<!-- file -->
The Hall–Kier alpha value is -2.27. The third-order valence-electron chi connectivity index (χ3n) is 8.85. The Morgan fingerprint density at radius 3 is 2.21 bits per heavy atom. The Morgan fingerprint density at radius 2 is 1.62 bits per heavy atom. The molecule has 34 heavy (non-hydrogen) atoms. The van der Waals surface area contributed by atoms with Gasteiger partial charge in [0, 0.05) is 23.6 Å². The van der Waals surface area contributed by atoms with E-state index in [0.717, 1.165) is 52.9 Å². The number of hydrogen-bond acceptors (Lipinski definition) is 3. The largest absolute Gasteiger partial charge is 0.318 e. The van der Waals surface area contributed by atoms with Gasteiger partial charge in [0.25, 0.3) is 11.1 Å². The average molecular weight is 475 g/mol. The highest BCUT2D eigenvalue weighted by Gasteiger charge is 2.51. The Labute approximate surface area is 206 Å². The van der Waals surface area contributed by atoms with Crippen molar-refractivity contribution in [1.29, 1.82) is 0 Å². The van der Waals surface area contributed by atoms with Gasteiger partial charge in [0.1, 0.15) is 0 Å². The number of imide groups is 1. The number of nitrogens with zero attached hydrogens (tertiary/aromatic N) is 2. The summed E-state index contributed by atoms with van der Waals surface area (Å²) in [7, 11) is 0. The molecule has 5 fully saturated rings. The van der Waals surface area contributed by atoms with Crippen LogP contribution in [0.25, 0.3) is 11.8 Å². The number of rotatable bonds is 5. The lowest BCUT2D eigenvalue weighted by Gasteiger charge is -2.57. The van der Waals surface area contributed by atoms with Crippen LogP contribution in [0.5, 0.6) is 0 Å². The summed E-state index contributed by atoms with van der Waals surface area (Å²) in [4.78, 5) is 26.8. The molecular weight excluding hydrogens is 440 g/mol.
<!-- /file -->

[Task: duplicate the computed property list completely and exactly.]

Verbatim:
The Hall–Kier alpha value is -2.27. The third-order valence-electron chi connectivity index (χ3n) is 8.85. The Morgan fingerprint density at radius 3 is 2.21 bits per heavy atom. The Morgan fingerprint density at radius 2 is 1.62 bits per heavy atom. The molecule has 34 heavy (non-hydrogen) atoms. The van der Waals surface area contributed by atoms with Gasteiger partial charge in [0, 0.05) is 23.6 Å². The van der Waals surface area contributed by atoms with E-state index in [0.717, 1.165) is 52.9 Å². The number of hydrogen-bond acceptors (Lipinski definition) is 3. The largest absolute Gasteiger partial charge is 0.318 e. The van der Waals surface area contributed by atoms with Gasteiger partial charge in [0.25, 0.3) is 11.1 Å². The average molecular weight is 475 g/mol. The highest BCUT2D eigenvalue weighted by Gasteiger charge is 2.51. The Labute approximate surface area is 206 Å². The van der Waals surface area contributed by atoms with Crippen molar-refractivity contribution in [1.29, 1.82) is 0 Å². The van der Waals surface area contributed by atoms with Gasteiger partial charge in [0.1, 0.15) is 0 Å². The number of imide groups is 1. The number of nitrogens with zero attached hydrogens (tertiary/aromatic N) is 2. The summed E-state index contributed by atoms with van der Waals surface area (Å²) in [7, 11) is 0. The molecule has 5 fully saturated rings. The van der Waals surface area contributed by atoms with Crippen LogP contribution in [0.25, 0.3) is 11.8 Å². The number of rotatable bonds is 5. The lowest BCUT2D eigenvalue weighted by Gasteiger charge is -2.57. The van der Waals surface area contributed by atoms with Crippen LogP contribution in [0.5, 0.6) is 0 Å². The summed E-state index contributed by atoms with van der Waals surface area (Å²) in [4.78, 5) is 26.8. The molecular weight excluding hydrogens is 440 g/mol.